Federal judge OKs D.C.'s latest set of gun-control laws
March 28, 2010
Warren Richey Warren Richey – Fri Mar 26, 7:53 PM ET

A federal judge has upheld the new regime of gun laws passed in Washington, D.C., after the US Supreme Court invalidated the city’s handgun ban in a landmark Second Amendment ruling two years ago. The plaintiff in the new case was the same man, Dick Heller, who brought the initial challenge to the handgun ban and won the historic 2008 ruling. Mr. Heller did not fare as well in his latest round of legal challenges. US District Judge Ricardo Urbina ruled on Friday that the city’s new gun registration regime, including bans on assault weapons and large capacity ammunition feeding devices, do not violate rights guaranteed under the Second Amendment.
The decision is expected to be appealed.
The D.C. Gun case is being closely followed because it raises a critical question left unanswered in the high court’s 2008 ruling. The key issue is what standard of review should judges impose while assessing the constitutionality of gun regulations. Last month, the US Supreme Court heard oral argument in a second major gun rights case involving a handgun ban in Chicago. In that case, the question is whether the protections of the Second Amendment that apply in the District of Columbia are binding on state and local governments as well. A decision is expected before the end of June. But legal analysts are already scouting potential cases that might bring the next big issue “ the standard of review question “ to the high court. This second Heller case could be that case. In reaching his decision, Judge Urbina applied an intermediate level of judicial scrutiny. He decided against applying the toughest test, reserved for fundamental rights. He also rejected the city’s suggestion that he apply a highly permissive test. The judge upheld a registration regime that gun owners complained was excessive and unduly burdensome. It includes requirements for a background check, fingerprints, and photos; a ballistic identification procedure that will allow the police to trace a spent shell to that particular weapon; and a declaration to police of how the weapon will be used and where it will be kept. The judge said he was deferring to the judgment of the city council in passing the gun registration scheme. Because the council provided ample evidence of the ways in which the registration requirements will effectuate the goal of promoting public safety, and because public safety is a quintessential matter of public regulation, the court concludes that there is at least a substantial nexus between the registration requirements and the important governmental interest underlying those requirements. In upholding the ban on assault weapons, the judge cited the Supreme Court’s 2008 decision. He said the court found a constitutional right to possess only those weapons in “common use” that are typically possessed by law-abiding citizens for lawful purposes. The city council concluded that assault weapons are military-style weapons of war, made for offensive military use. The council further found that such weapons are “disproportionately likely to be used by criminals” and do not have any legitimate use for self-defense. Urbina quoted the council as saying that such weapons would increase the danger to law-abiding users and innocent by-standers if kept in the home or used in self-defense situations. Heller and his co-plaintiffs countered that assault weapons are not designed for offensive military use, are not disproportionately used in crimes, and are commonly used for target shooting, hunting, and personal protection. They added that requiring a gun owner to have to reload after discharging 10 rounds is similar to requiring the kind of trigger lock the Supreme Court struck down as unconstitutional in 2008. Urbina was not convinced. “This argument borders on the absurd,” he said in his opinion. Banning large capacity ammunition feeding devices does not render a firearm inoperable “any more than the burden of having to pull the trigger repeatedly to discharge each successive round of ammunition renders a semiautomatic firearm ‘inoperable’ in comparison to a fully automatic machine gun.”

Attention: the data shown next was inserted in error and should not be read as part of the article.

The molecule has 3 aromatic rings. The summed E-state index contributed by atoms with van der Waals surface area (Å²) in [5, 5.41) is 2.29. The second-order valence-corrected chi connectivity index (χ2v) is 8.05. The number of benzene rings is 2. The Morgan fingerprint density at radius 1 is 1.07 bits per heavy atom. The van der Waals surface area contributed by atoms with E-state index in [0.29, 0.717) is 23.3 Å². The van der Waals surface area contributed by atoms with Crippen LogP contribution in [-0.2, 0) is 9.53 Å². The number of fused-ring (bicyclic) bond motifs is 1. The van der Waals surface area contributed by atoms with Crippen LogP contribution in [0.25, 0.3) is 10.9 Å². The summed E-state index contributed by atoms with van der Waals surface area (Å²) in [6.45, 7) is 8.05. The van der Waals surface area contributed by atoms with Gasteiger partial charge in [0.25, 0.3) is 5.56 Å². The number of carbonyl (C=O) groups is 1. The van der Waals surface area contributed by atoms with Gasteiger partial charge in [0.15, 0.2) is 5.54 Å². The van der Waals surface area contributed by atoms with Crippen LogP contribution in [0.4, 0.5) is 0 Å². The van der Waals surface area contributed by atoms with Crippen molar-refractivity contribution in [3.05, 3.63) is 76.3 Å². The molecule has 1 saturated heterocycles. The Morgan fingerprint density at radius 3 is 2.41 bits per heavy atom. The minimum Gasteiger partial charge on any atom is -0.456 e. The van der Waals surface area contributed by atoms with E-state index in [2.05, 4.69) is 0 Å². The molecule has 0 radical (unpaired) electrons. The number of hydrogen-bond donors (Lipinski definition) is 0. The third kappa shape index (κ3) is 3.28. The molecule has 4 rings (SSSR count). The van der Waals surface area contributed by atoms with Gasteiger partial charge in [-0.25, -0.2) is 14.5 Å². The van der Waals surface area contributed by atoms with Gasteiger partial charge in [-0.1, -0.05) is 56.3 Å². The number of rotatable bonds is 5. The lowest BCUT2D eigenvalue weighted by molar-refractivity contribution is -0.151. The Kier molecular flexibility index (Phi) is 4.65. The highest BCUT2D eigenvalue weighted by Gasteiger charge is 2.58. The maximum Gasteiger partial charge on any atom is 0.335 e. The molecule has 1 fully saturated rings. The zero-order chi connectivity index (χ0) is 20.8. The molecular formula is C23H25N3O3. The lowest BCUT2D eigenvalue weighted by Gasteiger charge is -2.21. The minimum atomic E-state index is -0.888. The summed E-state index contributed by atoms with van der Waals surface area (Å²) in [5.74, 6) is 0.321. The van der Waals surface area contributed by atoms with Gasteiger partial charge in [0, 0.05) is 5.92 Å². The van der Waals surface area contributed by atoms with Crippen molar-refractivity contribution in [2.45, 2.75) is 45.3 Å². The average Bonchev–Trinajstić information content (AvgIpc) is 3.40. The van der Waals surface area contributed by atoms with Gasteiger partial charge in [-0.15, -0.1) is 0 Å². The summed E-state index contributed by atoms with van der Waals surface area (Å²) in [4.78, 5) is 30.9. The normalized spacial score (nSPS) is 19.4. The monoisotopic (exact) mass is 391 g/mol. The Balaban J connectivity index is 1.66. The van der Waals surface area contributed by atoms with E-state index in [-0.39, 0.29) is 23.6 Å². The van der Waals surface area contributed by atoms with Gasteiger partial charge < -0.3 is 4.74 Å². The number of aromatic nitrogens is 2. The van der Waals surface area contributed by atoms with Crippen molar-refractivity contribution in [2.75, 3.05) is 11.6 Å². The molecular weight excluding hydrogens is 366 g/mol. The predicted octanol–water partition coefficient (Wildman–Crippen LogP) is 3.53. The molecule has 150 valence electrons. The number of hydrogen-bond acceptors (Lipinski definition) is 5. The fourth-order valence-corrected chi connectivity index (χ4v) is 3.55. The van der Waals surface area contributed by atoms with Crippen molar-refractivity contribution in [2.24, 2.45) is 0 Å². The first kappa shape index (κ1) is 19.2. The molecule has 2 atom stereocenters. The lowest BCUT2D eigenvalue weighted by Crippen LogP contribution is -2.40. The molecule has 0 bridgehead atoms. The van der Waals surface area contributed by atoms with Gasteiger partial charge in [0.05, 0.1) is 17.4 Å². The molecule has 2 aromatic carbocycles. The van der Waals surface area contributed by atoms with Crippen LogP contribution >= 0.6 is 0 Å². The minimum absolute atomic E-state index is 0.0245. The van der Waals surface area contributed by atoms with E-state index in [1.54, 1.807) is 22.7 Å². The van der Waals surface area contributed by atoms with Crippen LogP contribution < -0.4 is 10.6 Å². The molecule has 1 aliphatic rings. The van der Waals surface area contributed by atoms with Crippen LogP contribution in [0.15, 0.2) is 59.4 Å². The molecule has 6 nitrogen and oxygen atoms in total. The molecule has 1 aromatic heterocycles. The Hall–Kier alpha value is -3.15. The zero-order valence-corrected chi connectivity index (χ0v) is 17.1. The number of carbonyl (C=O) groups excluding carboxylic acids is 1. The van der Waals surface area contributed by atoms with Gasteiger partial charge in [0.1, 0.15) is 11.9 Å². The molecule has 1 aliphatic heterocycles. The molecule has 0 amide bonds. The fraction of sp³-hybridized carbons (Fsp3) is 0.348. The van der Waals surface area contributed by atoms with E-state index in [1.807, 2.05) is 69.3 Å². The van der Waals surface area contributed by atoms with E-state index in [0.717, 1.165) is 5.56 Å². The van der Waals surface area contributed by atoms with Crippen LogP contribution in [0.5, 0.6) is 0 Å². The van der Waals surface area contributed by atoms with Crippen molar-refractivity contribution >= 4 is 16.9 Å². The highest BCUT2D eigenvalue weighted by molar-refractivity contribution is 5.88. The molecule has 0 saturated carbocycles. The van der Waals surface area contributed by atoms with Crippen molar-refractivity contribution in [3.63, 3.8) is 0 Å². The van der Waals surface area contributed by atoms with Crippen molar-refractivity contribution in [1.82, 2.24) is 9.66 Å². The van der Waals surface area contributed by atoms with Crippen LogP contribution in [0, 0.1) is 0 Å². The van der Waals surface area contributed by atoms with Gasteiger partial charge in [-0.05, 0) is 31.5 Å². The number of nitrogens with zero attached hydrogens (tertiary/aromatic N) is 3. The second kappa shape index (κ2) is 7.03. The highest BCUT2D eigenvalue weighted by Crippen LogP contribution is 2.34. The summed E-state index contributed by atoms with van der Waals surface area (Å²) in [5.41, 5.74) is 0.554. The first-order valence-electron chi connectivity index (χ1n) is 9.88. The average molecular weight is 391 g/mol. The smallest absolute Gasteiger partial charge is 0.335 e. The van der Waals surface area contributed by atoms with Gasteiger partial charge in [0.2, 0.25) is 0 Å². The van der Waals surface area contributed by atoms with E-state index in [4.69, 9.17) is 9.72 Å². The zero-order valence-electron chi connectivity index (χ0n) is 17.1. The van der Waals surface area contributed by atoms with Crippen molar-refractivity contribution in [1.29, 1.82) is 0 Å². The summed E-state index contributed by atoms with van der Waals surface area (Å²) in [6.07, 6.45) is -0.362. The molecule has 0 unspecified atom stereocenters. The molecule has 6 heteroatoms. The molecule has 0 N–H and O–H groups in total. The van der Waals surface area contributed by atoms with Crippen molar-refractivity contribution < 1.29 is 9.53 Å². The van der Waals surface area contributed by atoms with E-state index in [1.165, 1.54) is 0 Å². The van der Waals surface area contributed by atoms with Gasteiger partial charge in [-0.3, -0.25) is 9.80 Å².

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  1. Old Comment
    Phil Jayhan's Avatar
    My first guess upon reading this was that the group was infiltrated by FBI and set them up. One never knows, but I do know that nothing the Federal government does any longer can be trusted or taken at face value.

    Good article!

    Cheers-
    Phil
    Posted 29 Mar 2010 at 13:10 PM by Phil Jayhan Phil Jayhan is offline